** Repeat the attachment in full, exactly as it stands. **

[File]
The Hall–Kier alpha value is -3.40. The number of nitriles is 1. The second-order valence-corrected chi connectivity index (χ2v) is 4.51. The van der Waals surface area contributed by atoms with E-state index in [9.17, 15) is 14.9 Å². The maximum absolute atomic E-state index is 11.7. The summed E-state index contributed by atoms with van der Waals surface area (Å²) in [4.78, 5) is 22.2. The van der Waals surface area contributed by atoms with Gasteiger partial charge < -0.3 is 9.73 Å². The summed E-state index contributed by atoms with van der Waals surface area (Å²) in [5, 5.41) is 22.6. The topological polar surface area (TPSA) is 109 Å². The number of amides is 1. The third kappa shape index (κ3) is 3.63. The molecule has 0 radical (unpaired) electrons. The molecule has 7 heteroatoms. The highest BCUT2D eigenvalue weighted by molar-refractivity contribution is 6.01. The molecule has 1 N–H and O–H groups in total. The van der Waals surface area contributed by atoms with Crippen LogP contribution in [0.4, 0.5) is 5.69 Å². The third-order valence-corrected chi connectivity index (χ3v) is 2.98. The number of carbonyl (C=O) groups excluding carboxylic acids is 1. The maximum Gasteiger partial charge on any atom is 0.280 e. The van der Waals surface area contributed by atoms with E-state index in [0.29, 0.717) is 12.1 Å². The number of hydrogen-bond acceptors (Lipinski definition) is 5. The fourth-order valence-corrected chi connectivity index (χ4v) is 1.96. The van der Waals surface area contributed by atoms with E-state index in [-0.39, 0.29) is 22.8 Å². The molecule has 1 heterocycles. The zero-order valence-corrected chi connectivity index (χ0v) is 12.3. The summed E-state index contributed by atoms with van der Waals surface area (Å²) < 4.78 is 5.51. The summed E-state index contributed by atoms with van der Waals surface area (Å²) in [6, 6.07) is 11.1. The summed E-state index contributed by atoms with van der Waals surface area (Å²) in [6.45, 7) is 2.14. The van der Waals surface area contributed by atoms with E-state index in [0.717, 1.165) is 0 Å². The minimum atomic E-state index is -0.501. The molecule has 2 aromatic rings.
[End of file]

The Hall–Kier alpha value is -3.40. The number of nitriles is 1. The second-order valence-corrected chi connectivity index (χ2v) is 4.51. The van der Waals surface area contributed by atoms with E-state index in [9.17, 15) is 14.9 Å². The maximum absolute atomic E-state index is 11.7. The summed E-state index contributed by atoms with van der Waals surface area (Å²) in [4.78, 5) is 22.2. The van der Waals surface area contributed by atoms with Gasteiger partial charge < -0.3 is 9.73 Å². The summed E-state index contributed by atoms with van der Waals surface area (Å²) in [5, 5.41) is 22.6. The topological polar surface area (TPSA) is 109 Å². The number of amides is 1. The third kappa shape index (κ3) is 3.63. The molecule has 0 radical (unpaired) electrons. The molecule has 7 heteroatoms. The highest BCUT2D eigenvalue weighted by molar-refractivity contribution is 6.01. The molecule has 1 N–H and O–H groups in total. The van der Waals surface area contributed by atoms with Crippen LogP contribution in [0.4, 0.5) is 5.69 Å². The third-order valence-corrected chi connectivity index (χ3v) is 2.98. The number of carbonyl (C=O) groups excluding carboxylic acids is 1. The maximum Gasteiger partial charge on any atom is 0.280 e. The van der Waals surface area contributed by atoms with E-state index in [0.29, 0.717) is 12.1 Å². The number of hydrogen-bond acceptors (Lipinski definition) is 5. The fourth-order valence-corrected chi connectivity index (χ4v) is 1.96. The van der Waals surface area contributed by atoms with E-state index in [-0.39, 0.29) is 22.8 Å². The molecule has 1 heterocycles. The zero-order valence-corrected chi connectivity index (χ0v) is 12.3. The summed E-state index contributed by atoms with van der Waals surface area (Å²) < 4.78 is 5.51. The summed E-state index contributed by atoms with van der Waals surface area (Å²) in [6, 6.07) is 11.1. The summed E-state index contributed by atoms with van der Waals surface area (Å²) in [6.45, 7) is 2.14. The van der Waals surface area contributed by atoms with E-state index in [0.717, 1.165) is 0 Å². The minimum atomic E-state index is -0.501. The molecule has 2 aromatic rings.